In 1870, the Sisters of St Joseph, a religious order founded by Mary MacKillop, established a school and residence in Adelaide Street, the beginning of the Catholic Church’s formal education and religious administration in Maryborough. Mary MacKillop, declared Australia’s first saint in 2010,  the first parish priest, Father Paul Tissot, who built the first Maryborough Catholic Church, and school children, are depicted in the mural.

 

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25. Our World

Artist: Nigel Zschech
Location: Rear of Telstra building, 133 Wharf Street

In September 1847, Governor Sir Charles FitzRoy named the Mary River in honour of his wife, Lady Mary Lennox, who was killed in a carriage accident three months later. Still saddened by her death, Sir Charles changed the name of Wide Bay Village to Maryborough a little over a year later in 1849. The mural symbolises the link between Lady Mary and the naming of the river and city.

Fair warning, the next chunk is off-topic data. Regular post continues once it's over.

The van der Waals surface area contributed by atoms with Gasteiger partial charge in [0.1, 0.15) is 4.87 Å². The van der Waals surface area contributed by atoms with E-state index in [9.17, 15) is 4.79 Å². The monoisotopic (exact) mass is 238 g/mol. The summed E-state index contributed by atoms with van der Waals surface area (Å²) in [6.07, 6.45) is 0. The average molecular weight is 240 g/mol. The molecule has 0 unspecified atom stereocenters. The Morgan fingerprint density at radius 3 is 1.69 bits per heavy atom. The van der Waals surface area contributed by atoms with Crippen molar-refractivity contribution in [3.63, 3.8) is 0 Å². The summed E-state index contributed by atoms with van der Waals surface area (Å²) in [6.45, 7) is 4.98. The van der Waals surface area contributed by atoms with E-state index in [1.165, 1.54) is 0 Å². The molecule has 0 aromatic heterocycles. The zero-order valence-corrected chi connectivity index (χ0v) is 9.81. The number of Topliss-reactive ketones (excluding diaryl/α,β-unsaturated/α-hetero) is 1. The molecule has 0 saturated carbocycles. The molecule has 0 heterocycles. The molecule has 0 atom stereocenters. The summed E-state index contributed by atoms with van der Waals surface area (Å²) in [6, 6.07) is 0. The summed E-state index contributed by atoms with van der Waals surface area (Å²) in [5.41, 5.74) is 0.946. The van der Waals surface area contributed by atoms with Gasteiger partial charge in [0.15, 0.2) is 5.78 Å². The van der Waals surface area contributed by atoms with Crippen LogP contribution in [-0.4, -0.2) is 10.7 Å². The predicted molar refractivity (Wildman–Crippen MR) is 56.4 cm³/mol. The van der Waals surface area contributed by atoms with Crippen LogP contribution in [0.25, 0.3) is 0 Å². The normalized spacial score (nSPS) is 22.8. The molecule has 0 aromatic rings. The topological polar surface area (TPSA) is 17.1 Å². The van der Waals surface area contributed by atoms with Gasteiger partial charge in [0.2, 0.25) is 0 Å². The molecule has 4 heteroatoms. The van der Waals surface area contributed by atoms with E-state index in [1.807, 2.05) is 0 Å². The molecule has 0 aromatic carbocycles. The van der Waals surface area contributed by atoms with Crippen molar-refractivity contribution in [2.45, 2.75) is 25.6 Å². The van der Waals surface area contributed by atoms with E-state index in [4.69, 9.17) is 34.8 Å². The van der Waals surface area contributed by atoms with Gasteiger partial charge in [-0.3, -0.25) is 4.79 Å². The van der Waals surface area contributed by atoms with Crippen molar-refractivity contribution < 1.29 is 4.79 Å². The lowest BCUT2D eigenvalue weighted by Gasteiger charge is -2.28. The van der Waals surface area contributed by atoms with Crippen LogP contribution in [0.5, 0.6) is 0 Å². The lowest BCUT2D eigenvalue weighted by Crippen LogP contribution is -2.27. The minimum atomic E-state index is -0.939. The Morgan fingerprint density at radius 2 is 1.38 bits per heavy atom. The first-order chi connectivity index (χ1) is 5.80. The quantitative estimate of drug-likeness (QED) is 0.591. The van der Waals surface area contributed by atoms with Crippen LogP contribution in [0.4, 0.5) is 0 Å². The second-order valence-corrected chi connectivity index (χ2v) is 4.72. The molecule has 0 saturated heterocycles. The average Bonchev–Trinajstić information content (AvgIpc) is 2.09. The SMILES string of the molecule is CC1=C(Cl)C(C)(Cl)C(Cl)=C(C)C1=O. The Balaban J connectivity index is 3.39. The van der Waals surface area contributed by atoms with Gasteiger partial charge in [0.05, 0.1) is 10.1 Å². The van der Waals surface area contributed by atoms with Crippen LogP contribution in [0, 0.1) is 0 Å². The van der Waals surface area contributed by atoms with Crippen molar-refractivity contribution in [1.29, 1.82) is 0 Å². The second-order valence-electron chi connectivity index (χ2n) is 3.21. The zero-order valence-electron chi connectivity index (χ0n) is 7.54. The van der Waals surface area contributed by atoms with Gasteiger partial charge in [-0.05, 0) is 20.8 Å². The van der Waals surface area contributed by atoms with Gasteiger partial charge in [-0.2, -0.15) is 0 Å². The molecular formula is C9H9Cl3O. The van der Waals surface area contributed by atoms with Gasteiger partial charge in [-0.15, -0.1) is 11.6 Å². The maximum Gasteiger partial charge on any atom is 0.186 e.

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26. The Ladies of the Exchange

Artist: Michael Wortel
Location: Rear of Telstra building, 133 Wharf Street.

The first country telephone exchange in Australia was opened in Maryborough in 1882. This mural shows telephonists working the manual exchange in the Post Office in 1958, before the telephone service was automated in 1960. The mural features everyday Maryborough people who have played a part in the city’s history.

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27. Wharf Street, 1888

Artist: Terry Tomlin
Location: Inside Family Heritage Institute, 164 Richmond Street